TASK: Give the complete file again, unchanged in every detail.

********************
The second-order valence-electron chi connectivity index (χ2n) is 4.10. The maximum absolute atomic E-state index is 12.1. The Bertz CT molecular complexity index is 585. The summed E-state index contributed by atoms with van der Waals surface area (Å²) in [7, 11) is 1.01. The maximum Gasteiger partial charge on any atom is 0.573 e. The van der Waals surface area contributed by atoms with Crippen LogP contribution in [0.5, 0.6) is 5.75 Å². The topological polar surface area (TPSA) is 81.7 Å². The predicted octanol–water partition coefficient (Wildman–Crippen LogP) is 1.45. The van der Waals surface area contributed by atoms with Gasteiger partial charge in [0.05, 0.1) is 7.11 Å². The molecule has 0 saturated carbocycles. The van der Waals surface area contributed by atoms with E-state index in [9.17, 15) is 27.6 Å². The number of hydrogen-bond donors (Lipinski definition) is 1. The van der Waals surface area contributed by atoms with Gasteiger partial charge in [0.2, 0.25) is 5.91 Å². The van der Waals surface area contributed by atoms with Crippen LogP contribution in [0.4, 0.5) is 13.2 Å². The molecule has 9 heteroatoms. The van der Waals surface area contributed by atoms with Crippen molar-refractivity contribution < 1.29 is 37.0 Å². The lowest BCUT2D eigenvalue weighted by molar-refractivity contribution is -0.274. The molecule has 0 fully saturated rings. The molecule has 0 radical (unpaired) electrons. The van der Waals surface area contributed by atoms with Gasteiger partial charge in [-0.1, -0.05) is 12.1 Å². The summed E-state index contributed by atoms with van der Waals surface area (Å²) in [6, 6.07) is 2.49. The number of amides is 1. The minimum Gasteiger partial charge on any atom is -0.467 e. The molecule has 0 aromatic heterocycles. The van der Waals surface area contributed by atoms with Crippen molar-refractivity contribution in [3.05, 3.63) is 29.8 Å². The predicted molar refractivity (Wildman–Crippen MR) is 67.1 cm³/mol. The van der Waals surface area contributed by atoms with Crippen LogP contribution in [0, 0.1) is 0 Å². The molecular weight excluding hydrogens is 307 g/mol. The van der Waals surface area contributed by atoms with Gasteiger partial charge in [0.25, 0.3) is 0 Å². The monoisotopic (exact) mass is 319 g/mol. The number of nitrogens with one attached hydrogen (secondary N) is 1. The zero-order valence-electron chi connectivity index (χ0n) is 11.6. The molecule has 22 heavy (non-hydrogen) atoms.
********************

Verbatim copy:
The second-order valence-electron chi connectivity index (χ2n) is 4.10. The maximum absolute atomic E-state index is 12.1. The Bertz CT molecular complexity index is 585. The summed E-state index contributed by atoms with van der Waals surface area (Å²) in [7, 11) is 1.01. The maximum Gasteiger partial charge on any atom is 0.573 e. The van der Waals surface area contributed by atoms with Crippen LogP contribution in [0.5, 0.6) is 5.75 Å². The topological polar surface area (TPSA) is 81.7 Å². The predicted octanol–water partition coefficient (Wildman–Crippen LogP) is 1.45. The van der Waals surface area contributed by atoms with Gasteiger partial charge in [0.05, 0.1) is 7.11 Å². The molecule has 0 saturated carbocycles. The van der Waals surface area contributed by atoms with E-state index in [9.17, 15) is 27.6 Å². The number of hydrogen-bond donors (Lipinski definition) is 1. The van der Waals surface area contributed by atoms with Gasteiger partial charge in [0.2, 0.25) is 5.91 Å². The van der Waals surface area contributed by atoms with Crippen LogP contribution in [0.4, 0.5) is 13.2 Å². The molecule has 9 heteroatoms. The van der Waals surface area contributed by atoms with Crippen molar-refractivity contribution < 1.29 is 37.0 Å². The lowest BCUT2D eigenvalue weighted by molar-refractivity contribution is -0.274. The molecule has 0 fully saturated rings. The molecule has 0 radical (unpaired) electrons. The van der Waals surface area contributed by atoms with Gasteiger partial charge in [-0.1, -0.05) is 12.1 Å². The summed E-state index contributed by atoms with van der Waals surface area (Å²) in [6, 6.07) is 2.49. The number of amides is 1. The minimum Gasteiger partial charge on any atom is -0.467 e. The molecule has 0 aromatic heterocycles. The van der Waals surface area contributed by atoms with Crippen molar-refractivity contribution in [3.05, 3.63) is 29.8 Å². The predicted molar refractivity (Wildman–Crippen MR) is 67.1 cm³/mol. The van der Waals surface area contributed by atoms with Crippen LogP contribution in [0, 0.1) is 0 Å². The molecular weight excluding hydrogens is 307 g/mol. The van der Waals surface area contributed by atoms with Gasteiger partial charge in [0.25, 0.3) is 0 Å². The monoisotopic (exact) mass is 319 g/mol. The number of nitrogens with one attached hydrogen (secondary N) is 1. The zero-order valence-electron chi connectivity index (χ0n) is 11.6. The molecule has 22 heavy (non-hydrogen) atoms.